When a person has been arrested and accused of a crime they are presumed innocent until proven guilty. As such, they have a constitutional right to bail and for that bail to not be excessive. Most folks assume that once a person is convicted of the crime their right to bail is revoked. But that is not always the case. In this brief guide, the bail bond agents at Urban Bail Bonds look at the issue of post-conviction bail, who may be eligible, who may not be, and any other factors that influence eligibility.

Obtaining Bail After Being Convicted

Because a person has already been convicted of the crime they were accused of they have lost the presumption of innocence. As a result, the trial judge has wide-ranging discretion when deciding whether or not to allow the convicted individual to obtain bail while awaiting sentencing or during the appeal process.

Obtaining Release on Bail While Awaiting Sentencing

In most cases, sentencing happens immediately after conviction. But in some more serious cases, a sentence may not be passed down for weeks or even months after the conviction. In such circumstances, it is reasonable to assume the convicted individual would rather contact a bail bond company and be “free” while awaiting sentencing, rather than moldering in jail.

Being out on bail also provides the convicted time to gather things such as statements of support from employers or other community members with whom they had personal or professional relationships. These can go a long way toward mitigating the severity of the sentence that is ultimately passed down.

As we said earlier, however, there is no constitutional right to post-conviction 24-hour bail bonds so judges will consider myriad factors when weighing a request for bail while awaiting sentencing, including:

  • Whether or not the convicted individual represents a flight risk.
  • The convicted individual’s arrest history.
  • Whether the convicted person has any significant ties to the community.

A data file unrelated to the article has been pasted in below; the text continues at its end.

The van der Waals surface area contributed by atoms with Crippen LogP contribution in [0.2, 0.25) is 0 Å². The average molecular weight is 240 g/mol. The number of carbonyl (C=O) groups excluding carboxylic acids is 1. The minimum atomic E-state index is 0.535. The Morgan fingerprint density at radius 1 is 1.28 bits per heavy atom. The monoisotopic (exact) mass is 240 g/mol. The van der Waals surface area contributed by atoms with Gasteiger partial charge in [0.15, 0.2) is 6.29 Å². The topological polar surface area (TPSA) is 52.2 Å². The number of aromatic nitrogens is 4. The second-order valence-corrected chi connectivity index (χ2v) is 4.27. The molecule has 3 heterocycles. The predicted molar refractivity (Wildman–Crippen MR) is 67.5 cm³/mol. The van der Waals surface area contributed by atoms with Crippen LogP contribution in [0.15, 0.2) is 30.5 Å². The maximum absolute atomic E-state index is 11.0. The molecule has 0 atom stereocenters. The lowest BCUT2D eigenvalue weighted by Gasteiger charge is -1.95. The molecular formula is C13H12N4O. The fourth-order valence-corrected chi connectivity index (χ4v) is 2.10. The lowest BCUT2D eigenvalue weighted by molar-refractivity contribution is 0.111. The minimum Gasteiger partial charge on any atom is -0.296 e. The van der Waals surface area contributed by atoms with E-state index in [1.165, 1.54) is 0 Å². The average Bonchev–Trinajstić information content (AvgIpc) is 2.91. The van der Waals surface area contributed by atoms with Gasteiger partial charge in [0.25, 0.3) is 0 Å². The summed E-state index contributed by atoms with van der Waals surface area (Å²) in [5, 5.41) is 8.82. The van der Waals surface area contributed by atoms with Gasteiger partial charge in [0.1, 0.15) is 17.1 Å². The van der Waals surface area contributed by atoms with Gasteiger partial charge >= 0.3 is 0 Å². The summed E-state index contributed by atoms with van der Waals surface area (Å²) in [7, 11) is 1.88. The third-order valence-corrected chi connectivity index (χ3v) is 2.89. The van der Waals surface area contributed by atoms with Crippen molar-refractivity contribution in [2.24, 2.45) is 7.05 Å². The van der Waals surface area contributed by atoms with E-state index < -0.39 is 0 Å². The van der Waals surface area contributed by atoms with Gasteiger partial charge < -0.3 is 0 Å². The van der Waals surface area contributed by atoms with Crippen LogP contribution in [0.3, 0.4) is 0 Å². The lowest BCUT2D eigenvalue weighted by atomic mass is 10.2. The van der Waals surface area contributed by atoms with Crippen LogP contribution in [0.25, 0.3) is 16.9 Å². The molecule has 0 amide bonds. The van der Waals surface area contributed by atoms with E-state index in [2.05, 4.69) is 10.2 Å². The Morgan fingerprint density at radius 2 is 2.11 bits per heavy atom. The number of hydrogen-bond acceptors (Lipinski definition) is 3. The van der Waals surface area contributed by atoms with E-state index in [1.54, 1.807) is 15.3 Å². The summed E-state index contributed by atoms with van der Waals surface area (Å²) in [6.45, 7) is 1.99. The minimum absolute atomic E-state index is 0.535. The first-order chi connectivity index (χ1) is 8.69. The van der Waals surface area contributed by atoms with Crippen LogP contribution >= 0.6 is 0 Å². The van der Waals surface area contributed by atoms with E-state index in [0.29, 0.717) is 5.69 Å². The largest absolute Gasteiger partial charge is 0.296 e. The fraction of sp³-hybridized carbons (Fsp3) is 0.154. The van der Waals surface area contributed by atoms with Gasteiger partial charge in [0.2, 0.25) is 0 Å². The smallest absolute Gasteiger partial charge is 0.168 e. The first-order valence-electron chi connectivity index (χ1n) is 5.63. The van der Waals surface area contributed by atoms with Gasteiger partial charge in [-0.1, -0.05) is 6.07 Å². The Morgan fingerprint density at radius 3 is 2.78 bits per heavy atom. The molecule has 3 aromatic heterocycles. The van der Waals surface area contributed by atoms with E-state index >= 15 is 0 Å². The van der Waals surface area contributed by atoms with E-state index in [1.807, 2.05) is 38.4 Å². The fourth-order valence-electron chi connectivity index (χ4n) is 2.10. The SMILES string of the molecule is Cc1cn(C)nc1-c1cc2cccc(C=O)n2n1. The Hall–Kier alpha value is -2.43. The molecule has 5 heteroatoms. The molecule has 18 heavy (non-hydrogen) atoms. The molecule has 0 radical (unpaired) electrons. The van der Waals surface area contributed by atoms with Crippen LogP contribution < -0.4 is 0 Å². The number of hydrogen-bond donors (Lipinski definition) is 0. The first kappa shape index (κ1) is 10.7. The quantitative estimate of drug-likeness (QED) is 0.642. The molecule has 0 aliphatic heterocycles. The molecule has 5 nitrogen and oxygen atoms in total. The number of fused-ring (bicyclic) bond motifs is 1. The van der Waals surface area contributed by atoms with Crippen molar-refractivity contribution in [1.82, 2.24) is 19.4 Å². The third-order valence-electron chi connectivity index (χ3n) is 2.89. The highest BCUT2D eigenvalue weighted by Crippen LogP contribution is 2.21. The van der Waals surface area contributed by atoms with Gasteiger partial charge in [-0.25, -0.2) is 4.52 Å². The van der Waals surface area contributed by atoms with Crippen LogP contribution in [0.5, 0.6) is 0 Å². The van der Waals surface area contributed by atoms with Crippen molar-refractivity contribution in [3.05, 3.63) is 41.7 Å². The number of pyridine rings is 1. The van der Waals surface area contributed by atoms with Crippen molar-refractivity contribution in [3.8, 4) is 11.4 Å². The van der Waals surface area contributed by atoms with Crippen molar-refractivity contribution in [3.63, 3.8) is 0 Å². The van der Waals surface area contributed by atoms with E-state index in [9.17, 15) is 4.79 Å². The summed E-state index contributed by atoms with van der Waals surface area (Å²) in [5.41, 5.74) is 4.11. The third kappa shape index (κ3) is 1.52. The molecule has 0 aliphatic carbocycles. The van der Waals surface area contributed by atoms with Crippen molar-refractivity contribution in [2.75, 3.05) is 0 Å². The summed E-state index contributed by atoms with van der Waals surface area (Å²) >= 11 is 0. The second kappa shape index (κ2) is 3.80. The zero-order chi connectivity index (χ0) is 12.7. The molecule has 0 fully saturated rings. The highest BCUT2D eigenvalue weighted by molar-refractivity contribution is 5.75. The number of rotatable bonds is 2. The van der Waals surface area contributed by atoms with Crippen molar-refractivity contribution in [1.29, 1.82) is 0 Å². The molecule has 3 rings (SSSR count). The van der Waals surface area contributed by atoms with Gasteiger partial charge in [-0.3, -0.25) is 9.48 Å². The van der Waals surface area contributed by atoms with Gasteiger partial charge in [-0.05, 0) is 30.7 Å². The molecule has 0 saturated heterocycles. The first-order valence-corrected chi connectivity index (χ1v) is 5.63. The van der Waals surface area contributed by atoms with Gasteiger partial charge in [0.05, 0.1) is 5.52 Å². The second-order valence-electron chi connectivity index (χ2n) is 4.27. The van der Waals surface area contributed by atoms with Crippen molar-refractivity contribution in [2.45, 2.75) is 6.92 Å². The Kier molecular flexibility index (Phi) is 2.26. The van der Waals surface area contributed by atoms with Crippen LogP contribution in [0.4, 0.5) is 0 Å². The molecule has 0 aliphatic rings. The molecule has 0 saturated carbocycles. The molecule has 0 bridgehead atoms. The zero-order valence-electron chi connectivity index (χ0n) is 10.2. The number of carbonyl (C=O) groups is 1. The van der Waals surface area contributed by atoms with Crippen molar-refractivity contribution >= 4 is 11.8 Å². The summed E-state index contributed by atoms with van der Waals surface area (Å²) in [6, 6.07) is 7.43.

• Whether the convicted individual has any dependent children.

It’s important to remember that even if an individual who has been convicted of a crime can produce numerous testimonials from community members, has no prior arrest history, has several dependant children, and is not considered a flight risk, the judge may still refuse bail if they feel the crime was sufficiently serious to warrant holding them.

Bail After a DUI Conviction?

It took decades for driving under the influence to be recognized for the serious offense that it is. Now that laws finally reflect the gravity of the crime, judges are often hesitant to grant bail after a DUI conviction. However, many people convicted of DUIs have no prior criminal record, work steady jobs, and have families. So coming down hard on such an individual may not be in the best interest of the community.

Whether a person can convince a judge to offer bail after a DUI conviction will ultimately depend on things such as:

  • Was anyone injured by the driver’s reckless action?
  • Do they have a prior history of DUIs?
  • Just how high was their blood alcohol level?

In a case where someone else was hurt or the driver had several prior DUI arrests or their blood alcohol level was extremely high, it’s unlikely a judge will allow the person out on bail while awaiting sentencing.